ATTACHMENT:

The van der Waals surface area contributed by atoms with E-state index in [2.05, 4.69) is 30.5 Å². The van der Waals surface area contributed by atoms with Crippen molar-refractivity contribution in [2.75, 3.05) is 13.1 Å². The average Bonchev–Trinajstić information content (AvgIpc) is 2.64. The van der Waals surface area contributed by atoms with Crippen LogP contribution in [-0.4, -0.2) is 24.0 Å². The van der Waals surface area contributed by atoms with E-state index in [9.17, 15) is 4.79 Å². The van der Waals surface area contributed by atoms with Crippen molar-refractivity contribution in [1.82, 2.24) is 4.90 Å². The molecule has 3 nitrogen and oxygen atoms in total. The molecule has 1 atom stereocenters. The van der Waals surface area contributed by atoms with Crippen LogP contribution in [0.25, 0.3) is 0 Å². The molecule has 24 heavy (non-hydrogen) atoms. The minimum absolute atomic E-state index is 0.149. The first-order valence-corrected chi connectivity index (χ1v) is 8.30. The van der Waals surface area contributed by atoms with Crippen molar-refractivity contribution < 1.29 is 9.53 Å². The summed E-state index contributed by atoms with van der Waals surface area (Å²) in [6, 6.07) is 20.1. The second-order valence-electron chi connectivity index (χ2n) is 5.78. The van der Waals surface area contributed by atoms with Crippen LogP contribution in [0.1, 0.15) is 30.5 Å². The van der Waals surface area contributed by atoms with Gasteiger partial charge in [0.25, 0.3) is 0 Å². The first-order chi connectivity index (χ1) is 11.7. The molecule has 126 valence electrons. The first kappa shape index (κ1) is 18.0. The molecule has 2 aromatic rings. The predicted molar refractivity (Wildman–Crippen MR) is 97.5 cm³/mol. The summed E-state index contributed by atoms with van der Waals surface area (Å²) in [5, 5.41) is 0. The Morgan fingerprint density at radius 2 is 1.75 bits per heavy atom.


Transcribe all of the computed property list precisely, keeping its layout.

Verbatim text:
The van der Waals surface area contributed by atoms with E-state index in [2.05, 4.69) is 30.5 Å². The van der Waals surface area contributed by atoms with Crippen molar-refractivity contribution in [2.75, 3.05) is 13.1 Å². The average Bonchev–Trinajstić information content (AvgIpc) is 2.64. The van der Waals surface area contributed by atoms with Crippen LogP contribution in [-0.4, -0.2) is 24.0 Å². The van der Waals surface area contributed by atoms with E-state index in [9.17, 15) is 4.79 Å². The van der Waals surface area contributed by atoms with Crippen molar-refractivity contribution in [1.82, 2.24) is 4.90 Å². The molecule has 3 nitrogen and oxygen atoms in total. The molecule has 1 atom stereocenters. The van der Waals surface area contributed by atoms with Crippen LogP contribution in [0.25, 0.3) is 0 Å². The molecule has 24 heavy (non-hydrogen) atoms. The minimum absolute atomic E-state index is 0.149. The first-order valence-corrected chi connectivity index (χ1v) is 8.30. The van der Waals surface area contributed by atoms with Crippen molar-refractivity contribution < 1.29 is 9.53 Å². The summed E-state index contributed by atoms with van der Waals surface area (Å²) in [6, 6.07) is 20.1. The second-order valence-electron chi connectivity index (χ2n) is 5.78. The van der Waals surface area contributed by atoms with Crippen LogP contribution in [0.1, 0.15) is 30.5 Å². The van der Waals surface area contributed by atoms with Gasteiger partial charge in [0.25, 0.3) is 0 Å². The first-order chi connectivity index (χ1) is 11.7. The molecule has 126 valence electrons. The first kappa shape index (κ1) is 18.0. The molecule has 2 aromatic rings. The predicted molar refractivity (Wildman–Crippen MR) is 97.5 cm³/mol. The summed E-state index contributed by atoms with van der Waals surface area (Å²) in [5, 5.41) is 0. The Morgan fingerprint density at radius 2 is 1.75 bits per heavy atom.